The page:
Before moving forward, let’s make sure that we’re all on the same page in regards to what a hybrid work environment is.
A hybrid working model is when employees have the flexibility to work from either the office space or a remote workspace (typically the kitchen table, home office). This can be anything from swinging by the office every few weeks, to splitting the week 3 days and 2 days in the office.
A study from Pew Research found that 59% of workers whose jobs can be done from home are working remotely all or part of the time and most (61%) out of choice rather than necessity.
Benefits of hybrid working
The benefits of the hybrid work model have been felt in many areas in the working world. Let’s take a look at some of them:
For employees, a flexible working environment has led to an average savings of about $4000 per year due to remote working. This includes reducing costs of transportation, clothes, food, and tax breaks.
For employers, a reduction of office space real estate can lead to significant savings. For example, McKesson, an organization with around 76,000 employees worldwide, is expecting to save anywhere from $60 – $80 million a year by reducing their office space real estate.
Better work life balance
One aspect that the pandemic has seen a rise in is an increase in the work-life balance found in company culture.
With the rise of homeworking, one of the challenges that arose was burnout. People had a hard time signing off.
It’s much easier to simply leave the office and shut off compared to when you have your work at home as well.
One clever solution someone told me that their organization did was setting up a Slack channel that more or less served as a coat rack. When people were done for the day, they would say goodbye in the channel.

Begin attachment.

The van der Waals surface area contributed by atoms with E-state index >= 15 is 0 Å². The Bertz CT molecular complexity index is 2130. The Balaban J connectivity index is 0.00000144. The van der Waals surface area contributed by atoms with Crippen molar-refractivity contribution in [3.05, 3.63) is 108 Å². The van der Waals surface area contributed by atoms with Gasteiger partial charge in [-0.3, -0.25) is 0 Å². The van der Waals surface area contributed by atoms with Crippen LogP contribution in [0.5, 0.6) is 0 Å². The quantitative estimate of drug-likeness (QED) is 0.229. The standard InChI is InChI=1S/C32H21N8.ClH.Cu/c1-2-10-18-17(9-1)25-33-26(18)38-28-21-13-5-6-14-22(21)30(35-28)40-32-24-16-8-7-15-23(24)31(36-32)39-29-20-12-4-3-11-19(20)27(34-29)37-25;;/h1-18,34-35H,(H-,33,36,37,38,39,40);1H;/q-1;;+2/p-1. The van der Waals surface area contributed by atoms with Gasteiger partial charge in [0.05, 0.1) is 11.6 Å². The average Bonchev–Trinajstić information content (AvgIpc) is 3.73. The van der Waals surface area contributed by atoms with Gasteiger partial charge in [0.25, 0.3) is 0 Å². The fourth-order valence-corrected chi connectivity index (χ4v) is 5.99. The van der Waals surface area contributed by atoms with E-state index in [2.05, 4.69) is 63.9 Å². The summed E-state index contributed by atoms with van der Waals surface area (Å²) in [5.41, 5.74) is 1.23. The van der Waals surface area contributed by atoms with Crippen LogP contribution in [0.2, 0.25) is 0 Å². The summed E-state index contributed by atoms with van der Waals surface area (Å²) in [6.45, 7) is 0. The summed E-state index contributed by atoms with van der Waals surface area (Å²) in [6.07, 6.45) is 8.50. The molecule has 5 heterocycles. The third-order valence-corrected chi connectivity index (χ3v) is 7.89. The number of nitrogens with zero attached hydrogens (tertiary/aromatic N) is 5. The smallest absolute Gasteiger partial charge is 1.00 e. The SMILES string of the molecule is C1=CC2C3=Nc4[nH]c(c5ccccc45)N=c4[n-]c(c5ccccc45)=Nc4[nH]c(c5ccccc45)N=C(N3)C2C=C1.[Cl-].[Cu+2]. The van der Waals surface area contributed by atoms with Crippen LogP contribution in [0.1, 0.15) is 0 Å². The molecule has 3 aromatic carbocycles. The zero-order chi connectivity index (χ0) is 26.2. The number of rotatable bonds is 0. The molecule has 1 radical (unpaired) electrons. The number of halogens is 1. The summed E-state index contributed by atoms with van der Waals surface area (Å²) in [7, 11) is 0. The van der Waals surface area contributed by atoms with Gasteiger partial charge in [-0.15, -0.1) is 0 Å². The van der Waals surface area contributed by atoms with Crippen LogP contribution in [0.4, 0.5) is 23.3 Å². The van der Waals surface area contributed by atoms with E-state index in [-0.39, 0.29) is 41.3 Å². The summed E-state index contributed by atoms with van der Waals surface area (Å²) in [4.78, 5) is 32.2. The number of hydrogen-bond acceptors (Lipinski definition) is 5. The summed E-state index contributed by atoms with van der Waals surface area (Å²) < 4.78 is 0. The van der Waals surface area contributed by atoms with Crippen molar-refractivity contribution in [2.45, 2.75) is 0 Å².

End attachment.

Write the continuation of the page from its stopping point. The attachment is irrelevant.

It was the digital equivalent of seeing someone grab their coat off the coat rack at the end of the day—signaling it was time to start winding up for the day.
After finishing up for the day, they may do something like walking to the train station that they would normally take to work to help replicate that commute to help shut off from work for the day. Even something as simple as a trip around the block is a good start on that front.
Adapting the office environment
People come into the office to collaborate and socialize with their teammates. So it makes sense to adapt your office space with this in mind, as well as the fact that some employees may be telecommuting while others are in-office.
Another consideration of embracing the hybrid work model and minimizing office space, you’re likely going to have some sort of system like hot desking.
Instead of assigned seating, employees who decide to do some in-office work during the working week will make use of what is available.
With this approach, there are some concerns that you should be aware of. For example, I’ve known a number of organizations who struggled with hot-desking as there were cases where too many people were onsite and finding somewhere to work became a frustrating affair.
Employees got a taste of it, and those trying to get everyone back to the office shouldn’t be surprised if employees are updating their LinkedIn profiles and looking for new opportunities.
There are still plenty of challenges, and best practices are still going to take some time to emerge. But, if you care about retention at your organization, all signs and evidence point to adopting a hybrid work model.